Multiplayer was a big part of the Nintendo 64 original and it remains a focus in this version, too. Four-player split-screen is back, as are many favorite modes, game types, and characters from the original’s multiplayer. It doesn’t stop with a retro wink, as the game features online multiplayer as well, utilizing friend codes or random matchmaking.
Multiplayer has a very Call of Duty feel to it, which is not a bad thing at all. Kills and streaks reward the player with experience points that are then used to unlock additional modes or equipment. While the maps are well designed, they did feel a little sparse, something an 8-player cap likely did not help. And while there is a good variety of modes available, some gametypes took a long time to find other players, which could imply that the game does not have the largest online community at this point.
GoldenEye does a good job of bringing the modern-online FPS to the Wii while still retaining some fun Nintendo 64 version options. Unfortunately, however, the game does not support voice chat, and while no lag was experienced during the course of this review, other users have reported some issues with lag.
Yes, this game has its flaws and technical limitations, but it is more than the sum of its parts. Fans of the original GoldenEye will appreciate the care Activision and Eurocom took with the source material and enjoy the nods and winks throughout. Gamers new to GoldenEye will get a solid, well paced, and fun FPS. It is a win, win.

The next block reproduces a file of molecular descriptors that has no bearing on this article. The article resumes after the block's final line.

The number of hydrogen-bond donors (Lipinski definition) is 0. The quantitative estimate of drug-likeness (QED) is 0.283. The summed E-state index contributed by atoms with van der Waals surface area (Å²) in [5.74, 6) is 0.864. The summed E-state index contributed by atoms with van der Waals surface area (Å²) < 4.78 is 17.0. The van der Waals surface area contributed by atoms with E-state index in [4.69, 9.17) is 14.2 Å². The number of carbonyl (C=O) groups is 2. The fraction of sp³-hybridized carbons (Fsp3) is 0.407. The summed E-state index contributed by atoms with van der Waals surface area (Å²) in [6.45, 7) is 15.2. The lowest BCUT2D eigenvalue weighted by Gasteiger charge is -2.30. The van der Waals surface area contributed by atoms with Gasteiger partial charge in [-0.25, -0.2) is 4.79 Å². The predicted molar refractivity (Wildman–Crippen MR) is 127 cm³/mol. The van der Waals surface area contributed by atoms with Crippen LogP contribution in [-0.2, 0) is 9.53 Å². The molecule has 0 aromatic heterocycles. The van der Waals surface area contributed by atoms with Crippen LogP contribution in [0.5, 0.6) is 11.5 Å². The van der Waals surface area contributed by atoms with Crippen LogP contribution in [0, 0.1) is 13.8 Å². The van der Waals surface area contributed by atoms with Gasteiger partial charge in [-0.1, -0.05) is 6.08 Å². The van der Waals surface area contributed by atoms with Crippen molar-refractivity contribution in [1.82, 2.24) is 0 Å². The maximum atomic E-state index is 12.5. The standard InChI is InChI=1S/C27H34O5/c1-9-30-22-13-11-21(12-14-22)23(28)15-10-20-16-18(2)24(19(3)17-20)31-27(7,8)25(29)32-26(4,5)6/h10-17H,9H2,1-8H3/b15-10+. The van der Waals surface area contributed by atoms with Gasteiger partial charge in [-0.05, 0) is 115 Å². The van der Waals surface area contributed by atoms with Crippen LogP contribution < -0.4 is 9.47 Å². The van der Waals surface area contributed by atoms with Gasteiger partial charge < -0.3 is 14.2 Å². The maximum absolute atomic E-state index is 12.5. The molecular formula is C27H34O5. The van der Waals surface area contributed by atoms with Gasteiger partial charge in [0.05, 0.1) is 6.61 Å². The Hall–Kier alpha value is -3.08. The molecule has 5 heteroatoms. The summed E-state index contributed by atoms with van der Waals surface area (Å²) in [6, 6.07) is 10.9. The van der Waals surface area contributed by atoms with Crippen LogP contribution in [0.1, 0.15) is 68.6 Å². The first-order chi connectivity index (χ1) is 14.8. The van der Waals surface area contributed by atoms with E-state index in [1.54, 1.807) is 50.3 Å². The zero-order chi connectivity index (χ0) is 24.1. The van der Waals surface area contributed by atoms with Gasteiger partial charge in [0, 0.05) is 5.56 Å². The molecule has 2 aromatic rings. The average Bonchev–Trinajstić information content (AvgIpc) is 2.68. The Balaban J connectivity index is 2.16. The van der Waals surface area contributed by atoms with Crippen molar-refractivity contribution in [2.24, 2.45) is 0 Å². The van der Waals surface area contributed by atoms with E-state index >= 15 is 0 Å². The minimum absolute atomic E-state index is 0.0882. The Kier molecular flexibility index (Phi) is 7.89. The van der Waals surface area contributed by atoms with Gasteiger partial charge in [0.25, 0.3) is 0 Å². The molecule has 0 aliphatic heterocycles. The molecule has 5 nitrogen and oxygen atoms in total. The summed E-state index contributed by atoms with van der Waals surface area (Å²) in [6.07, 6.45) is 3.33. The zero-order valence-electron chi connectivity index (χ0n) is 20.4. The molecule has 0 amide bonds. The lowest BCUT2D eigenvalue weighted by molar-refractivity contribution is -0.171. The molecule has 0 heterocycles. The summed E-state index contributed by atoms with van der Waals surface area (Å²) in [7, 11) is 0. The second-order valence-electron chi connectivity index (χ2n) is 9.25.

Simply put, the game is fun, the action is intense, and the updated presentation and inclusion of Craig as Bond works really well. I found the single player here more enjoyable than that in Modern Warfare 2 or Halo: Reach. It took around 8-10 hours to complete, and I was engaged from beginning to end. Add to that a full-featured multiplayer mode, and gamers have a fun, feature rich FPS for the Wii.
It might be nice to see this game on the PS3 or Xbox 360 where the graphics could be sharper and the frame rate a little more stable, but if Wii gamers are going to play a FPS, this is the one to choose.
This re-imaged take on GoldenEye is available now exclusively on Wii.